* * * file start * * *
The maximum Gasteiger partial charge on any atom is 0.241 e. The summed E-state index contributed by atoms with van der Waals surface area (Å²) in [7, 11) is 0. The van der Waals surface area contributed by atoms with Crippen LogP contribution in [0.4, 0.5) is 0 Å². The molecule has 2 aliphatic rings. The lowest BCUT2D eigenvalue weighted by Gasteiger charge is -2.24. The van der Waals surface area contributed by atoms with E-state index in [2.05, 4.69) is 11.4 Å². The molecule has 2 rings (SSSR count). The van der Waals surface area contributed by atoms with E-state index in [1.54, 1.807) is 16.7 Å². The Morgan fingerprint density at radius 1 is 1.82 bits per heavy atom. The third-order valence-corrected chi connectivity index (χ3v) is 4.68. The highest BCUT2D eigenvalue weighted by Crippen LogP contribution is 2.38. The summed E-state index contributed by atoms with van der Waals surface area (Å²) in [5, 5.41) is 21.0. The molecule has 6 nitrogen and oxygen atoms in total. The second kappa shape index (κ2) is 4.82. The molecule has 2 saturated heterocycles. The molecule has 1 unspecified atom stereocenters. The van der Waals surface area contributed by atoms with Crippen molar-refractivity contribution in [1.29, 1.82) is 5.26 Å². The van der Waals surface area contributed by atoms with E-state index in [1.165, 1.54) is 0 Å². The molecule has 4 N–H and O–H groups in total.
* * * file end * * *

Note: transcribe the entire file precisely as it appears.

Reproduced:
The maximum Gasteiger partial charge on any atom is 0.241 e. The summed E-state index contributed by atoms with van der Waals surface area (Å²) in [7, 11) is 0. The van der Waals surface area contributed by atoms with Crippen LogP contribution in [0.4, 0.5) is 0 Å². The molecule has 2 aliphatic rings. The lowest BCUT2D eigenvalue weighted by Gasteiger charge is -2.24. The van der Waals surface area contributed by atoms with E-state index in [2.05, 4.69) is 11.4 Å². The molecule has 2 rings (SSSR count). The van der Waals surface area contributed by atoms with E-state index in [1.54, 1.807) is 16.7 Å². The Morgan fingerprint density at radius 1 is 1.82 bits per heavy atom. The third-order valence-corrected chi connectivity index (χ3v) is 4.68. The highest BCUT2D eigenvalue weighted by Crippen LogP contribution is 2.38. The summed E-state index contributed by atoms with van der Waals surface area (Å²) in [5, 5.41) is 21.0. The molecule has 6 nitrogen and oxygen atoms in total. The second kappa shape index (κ2) is 4.82. The molecule has 2 saturated heterocycles. The molecule has 1 unspecified atom stereocenters. The van der Waals surface area contributed by atoms with Crippen molar-refractivity contribution in [1.29, 1.82) is 5.26 Å². The van der Waals surface area contributed by atoms with E-state index in [1.165, 1.54) is 0 Å². The molecule has 4 N–H and O–H groups in total.